Getting Transparency and Transparent Layers with Acrylic Paint

by | Mar 7, 2010 | Blog | 4 comments

There are 2 ways to apply a transparent layer of acrylic color. One way is a “wash” or “stain” which is made by using a mixture of water to colored paint in a ratio of about 8:2 (this isn’t an exact science, but the idea is to add enough water that the acrylic binder is completely diluted, usually at least half water to half color). This makes a very diluted color which sinks down into the surface of the substrate. Washes and stains are usually made on absorbent surfaces. If your surface is matte (not glossy) it is absorbent. I use the word “wash” to signify alot of this diluted mixture sitting on the surface puddling up. While I use the word “stain” when the diluted mixture is applied, then quickly rubbed into the surface with a dry rag, so only a hint of the color remains – like a “stain”.

The second way to apply a transparent layer of color is by glazing. A glaze generally does not involve water in any way, but instead uses a mixture of medium to paint color in a ratio of 8:2. (again, not rocket science, so feel free to play around with the ratio – but again at least half the mixture should be medium). By using medium in the glaze (instead of water as in the washes), glazes will sit on top of the painting surface and need a non-absorbent (or glossy) surface to apply evenly and easily.

At any point in a painting’s process, when you feel the need to apply a transparent layer, take a moment to look at the surface absorbency. If it is matte then try a wash, if it is glossy then use the glaze. If it is matte and you would rather use a glaze, then first apply a coat of a gloss medium. Let it dry, then apply the glaze. The reverse is true too. If your surface is glossy and you want to apply a wash, then use some product that gives a transparent grit. My favorite for this is to use Golden’s Acrylic Ground for Pastel, diluted at least 1:1 with water. If you don’t dilute it, it will be opaque and may slightly veil or obscure the paint layers underneath.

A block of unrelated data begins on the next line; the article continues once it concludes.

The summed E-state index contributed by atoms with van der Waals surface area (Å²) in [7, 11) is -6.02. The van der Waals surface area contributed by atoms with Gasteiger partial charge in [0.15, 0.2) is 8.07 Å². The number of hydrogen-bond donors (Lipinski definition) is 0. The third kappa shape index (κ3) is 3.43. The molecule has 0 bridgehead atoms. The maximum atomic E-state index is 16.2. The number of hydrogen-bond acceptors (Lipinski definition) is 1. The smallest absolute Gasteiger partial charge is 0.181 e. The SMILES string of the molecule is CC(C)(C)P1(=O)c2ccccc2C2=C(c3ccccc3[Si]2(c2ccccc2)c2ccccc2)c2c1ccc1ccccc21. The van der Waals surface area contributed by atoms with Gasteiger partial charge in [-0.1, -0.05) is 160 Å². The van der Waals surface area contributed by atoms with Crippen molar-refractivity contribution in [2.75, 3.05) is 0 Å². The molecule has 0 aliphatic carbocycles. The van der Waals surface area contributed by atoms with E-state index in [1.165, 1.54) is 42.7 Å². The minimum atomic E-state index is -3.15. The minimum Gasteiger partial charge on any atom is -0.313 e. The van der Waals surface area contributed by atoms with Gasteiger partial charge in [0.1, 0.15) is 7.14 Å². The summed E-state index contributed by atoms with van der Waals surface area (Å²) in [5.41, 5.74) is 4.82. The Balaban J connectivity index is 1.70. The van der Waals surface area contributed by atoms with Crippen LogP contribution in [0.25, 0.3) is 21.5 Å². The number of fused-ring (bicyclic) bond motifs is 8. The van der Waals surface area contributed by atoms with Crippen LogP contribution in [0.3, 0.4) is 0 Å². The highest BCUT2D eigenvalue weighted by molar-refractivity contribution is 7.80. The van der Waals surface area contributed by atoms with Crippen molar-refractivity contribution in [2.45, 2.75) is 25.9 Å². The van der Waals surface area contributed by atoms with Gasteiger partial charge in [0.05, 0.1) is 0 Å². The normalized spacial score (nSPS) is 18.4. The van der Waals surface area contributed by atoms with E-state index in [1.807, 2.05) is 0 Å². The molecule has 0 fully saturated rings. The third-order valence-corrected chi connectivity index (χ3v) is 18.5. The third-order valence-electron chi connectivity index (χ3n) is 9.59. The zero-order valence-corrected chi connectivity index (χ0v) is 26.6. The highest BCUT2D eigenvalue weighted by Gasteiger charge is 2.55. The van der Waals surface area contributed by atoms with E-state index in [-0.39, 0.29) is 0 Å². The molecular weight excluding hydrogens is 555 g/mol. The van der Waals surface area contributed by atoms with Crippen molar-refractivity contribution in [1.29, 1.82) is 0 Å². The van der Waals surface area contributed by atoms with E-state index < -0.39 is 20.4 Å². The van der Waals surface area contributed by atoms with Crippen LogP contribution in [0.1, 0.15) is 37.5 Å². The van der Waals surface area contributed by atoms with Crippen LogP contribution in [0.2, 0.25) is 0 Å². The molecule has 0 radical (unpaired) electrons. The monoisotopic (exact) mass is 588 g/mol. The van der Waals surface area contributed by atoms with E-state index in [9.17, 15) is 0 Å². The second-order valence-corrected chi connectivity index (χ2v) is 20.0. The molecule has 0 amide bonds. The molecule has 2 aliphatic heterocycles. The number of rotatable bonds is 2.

Other tips: I like to apply glazes with a brush in very small areas at a time, then using a rag I spread the color thinly and evenly, which works better than using a brush for spreading.

One more idea would be to first apply a thin layer of the Acrylic Glazing Liquid over the surface, then while that is still wet, you can apply colored glazes, which will glide a bit easier.

Additionally, Golden’s new Open Acrylics have a very long drying time, and make glazing very easy. You might want to try them instead of the traditional glazes with the more fast drying regular acrylic line of paints and mediums.

Additional Resources on Glazing

Painting with Glazes

Glazing on Gold Leaf

When to Use Glazes

Article from Golden Artist Colors, Inc
Glazing with Acrylics, Oils & Watercolors

Nancy Reyner, painter, author and instructor offers assistance to artists in a variety of ways. Click here for more info.

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  1. GoKU

    Thanks for the ideas, I have been working on my acrylic painting and I am still rough but your techniques are helping a lot.

  2. Rachel

    That was really helpful. I am grateful that I found this. Thanks again.

  3. Paula S In New Mexico

    Some good pointers here.

    Will be in touch with you about coaching, probably toward the end of July.

  4. Asha

    Hi NANCY,

    This is Asha. Thank you for this wonderful information. I remember asking about it and was not completely clear until you explained it in a way that I GET IT!
    Thank you for sharing all your wonderful knowledge. Cheers!


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Professional fine artist Nancy Reyner created this blog about art, painting and creativity from her career of over 30 years. She lives in Santa Fe, New Mexico. Subscribe below for free tips on art and painting.

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